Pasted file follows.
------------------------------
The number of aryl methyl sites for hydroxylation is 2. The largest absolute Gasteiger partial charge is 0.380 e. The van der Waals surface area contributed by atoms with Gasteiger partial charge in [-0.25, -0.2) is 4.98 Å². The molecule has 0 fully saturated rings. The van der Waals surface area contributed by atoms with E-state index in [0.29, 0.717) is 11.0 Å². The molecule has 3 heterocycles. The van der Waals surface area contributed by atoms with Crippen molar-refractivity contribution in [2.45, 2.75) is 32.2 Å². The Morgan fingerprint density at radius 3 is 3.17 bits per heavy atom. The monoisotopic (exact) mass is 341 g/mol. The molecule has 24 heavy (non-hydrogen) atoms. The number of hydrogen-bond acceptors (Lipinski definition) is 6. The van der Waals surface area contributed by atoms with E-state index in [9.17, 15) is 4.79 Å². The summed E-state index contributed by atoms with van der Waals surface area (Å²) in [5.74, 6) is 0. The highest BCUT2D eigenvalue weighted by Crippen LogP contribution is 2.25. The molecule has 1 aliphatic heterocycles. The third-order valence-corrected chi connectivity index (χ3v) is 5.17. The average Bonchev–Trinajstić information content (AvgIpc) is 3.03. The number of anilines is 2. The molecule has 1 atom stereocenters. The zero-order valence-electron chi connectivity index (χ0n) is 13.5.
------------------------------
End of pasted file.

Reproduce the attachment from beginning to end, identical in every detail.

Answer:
The number of aryl methyl sites for hydroxylation is 2. The largest absolute Gasteiger partial charge is 0.380 e. The van der Waals surface area contributed by atoms with Gasteiger partial charge in [-0.25, -0.2) is 4.98 Å². The molecule has 0 fully saturated rings. The van der Waals surface area contributed by atoms with E-state index in [0.29, 0.717) is 11.0 Å². The molecule has 3 heterocycles. The van der Waals surface area contributed by atoms with Crippen molar-refractivity contribution in [2.45, 2.75) is 32.2 Å². The Morgan fingerprint density at radius 3 is 3.17 bits per heavy atom. The monoisotopic (exact) mass is 341 g/mol. The molecule has 24 heavy (non-hydrogen) atoms. The number of hydrogen-bond acceptors (Lipinski definition) is 6. The van der Waals surface area contributed by atoms with E-state index in [9.17, 15) is 4.79 Å². The summed E-state index contributed by atoms with van der Waals surface area (Å²) in [5.74, 6) is 0. The highest BCUT2D eigenvalue weighted by Crippen LogP contribution is 2.25. The molecule has 1 aliphatic heterocycles. The third-order valence-corrected chi connectivity index (χ3v) is 5.17. The average Bonchev–Trinajstić information content (AvgIpc) is 3.03. The number of anilines is 2. The molecule has 1 atom stereocenters. The zero-order valence-electron chi connectivity index (χ0n) is 13.5.